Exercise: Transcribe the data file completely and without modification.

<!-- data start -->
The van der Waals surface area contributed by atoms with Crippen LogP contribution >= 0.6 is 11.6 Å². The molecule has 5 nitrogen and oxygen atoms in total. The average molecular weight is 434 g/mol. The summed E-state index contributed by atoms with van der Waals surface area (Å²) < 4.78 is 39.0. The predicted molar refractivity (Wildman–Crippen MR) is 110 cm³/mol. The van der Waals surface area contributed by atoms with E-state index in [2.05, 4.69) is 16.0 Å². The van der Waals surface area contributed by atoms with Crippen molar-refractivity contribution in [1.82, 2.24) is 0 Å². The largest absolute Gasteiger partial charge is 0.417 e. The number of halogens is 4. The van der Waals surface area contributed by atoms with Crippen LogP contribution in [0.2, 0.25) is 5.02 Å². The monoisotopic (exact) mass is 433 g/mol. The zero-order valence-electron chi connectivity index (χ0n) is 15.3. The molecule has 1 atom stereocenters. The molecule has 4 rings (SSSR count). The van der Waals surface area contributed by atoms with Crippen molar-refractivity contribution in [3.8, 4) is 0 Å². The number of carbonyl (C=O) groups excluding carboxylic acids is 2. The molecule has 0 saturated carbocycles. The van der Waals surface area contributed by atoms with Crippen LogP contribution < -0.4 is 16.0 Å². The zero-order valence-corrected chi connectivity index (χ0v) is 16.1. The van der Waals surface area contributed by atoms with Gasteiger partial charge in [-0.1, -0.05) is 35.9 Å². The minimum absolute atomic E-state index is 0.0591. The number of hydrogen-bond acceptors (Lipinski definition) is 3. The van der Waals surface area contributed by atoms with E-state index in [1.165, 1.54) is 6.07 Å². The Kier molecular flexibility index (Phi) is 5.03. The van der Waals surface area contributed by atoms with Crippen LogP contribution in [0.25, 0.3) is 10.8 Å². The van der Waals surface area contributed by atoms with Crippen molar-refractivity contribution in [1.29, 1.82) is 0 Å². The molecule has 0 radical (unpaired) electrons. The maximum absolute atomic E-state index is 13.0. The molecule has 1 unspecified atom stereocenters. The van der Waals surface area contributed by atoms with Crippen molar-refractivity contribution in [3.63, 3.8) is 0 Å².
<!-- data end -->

The van der Waals surface area contributed by atoms with Crippen LogP contribution >= 0.6 is 11.6 Å². The molecule has 5 nitrogen and oxygen atoms in total. The average molecular weight is 434 g/mol. The summed E-state index contributed by atoms with van der Waals surface area (Å²) < 4.78 is 39.0. The predicted molar refractivity (Wildman–Crippen MR) is 110 cm³/mol. The van der Waals surface area contributed by atoms with E-state index in [2.05, 4.69) is 16.0 Å². The van der Waals surface area contributed by atoms with Crippen molar-refractivity contribution in [1.82, 2.24) is 0 Å². The largest absolute Gasteiger partial charge is 0.417 e. The number of halogens is 4. The van der Waals surface area contributed by atoms with Crippen LogP contribution in [0.2, 0.25) is 5.02 Å². The monoisotopic (exact) mass is 433 g/mol. The zero-order valence-electron chi connectivity index (χ0n) is 15.3. The molecule has 1 atom stereocenters. The molecule has 4 rings (SSSR count). The van der Waals surface area contributed by atoms with Crippen molar-refractivity contribution in [3.8, 4) is 0 Å². The number of carbonyl (C=O) groups excluding carboxylic acids is 2. The molecule has 0 saturated carbocycles. The van der Waals surface area contributed by atoms with Crippen LogP contribution < -0.4 is 16.0 Å². The zero-order valence-corrected chi connectivity index (χ0v) is 16.1. The van der Waals surface area contributed by atoms with Gasteiger partial charge in [-0.1, -0.05) is 35.9 Å². The minimum absolute atomic E-state index is 0.0591. The number of hydrogen-bond acceptors (Lipinski definition) is 3. The van der Waals surface area contributed by atoms with E-state index in [1.165, 1.54) is 6.07 Å². The Kier molecular flexibility index (Phi) is 5.03. The van der Waals surface area contributed by atoms with Crippen LogP contribution in [0.25, 0.3) is 10.8 Å². The van der Waals surface area contributed by atoms with Crippen molar-refractivity contribution in [1.29, 1.82) is 0 Å². The molecule has 0 radical (unpaired) electrons. The maximum absolute atomic E-state index is 13.0. The molecule has 1 unspecified atom stereocenters. The van der Waals surface area contributed by atoms with Crippen molar-refractivity contribution in [3.63, 3.8) is 0 Å².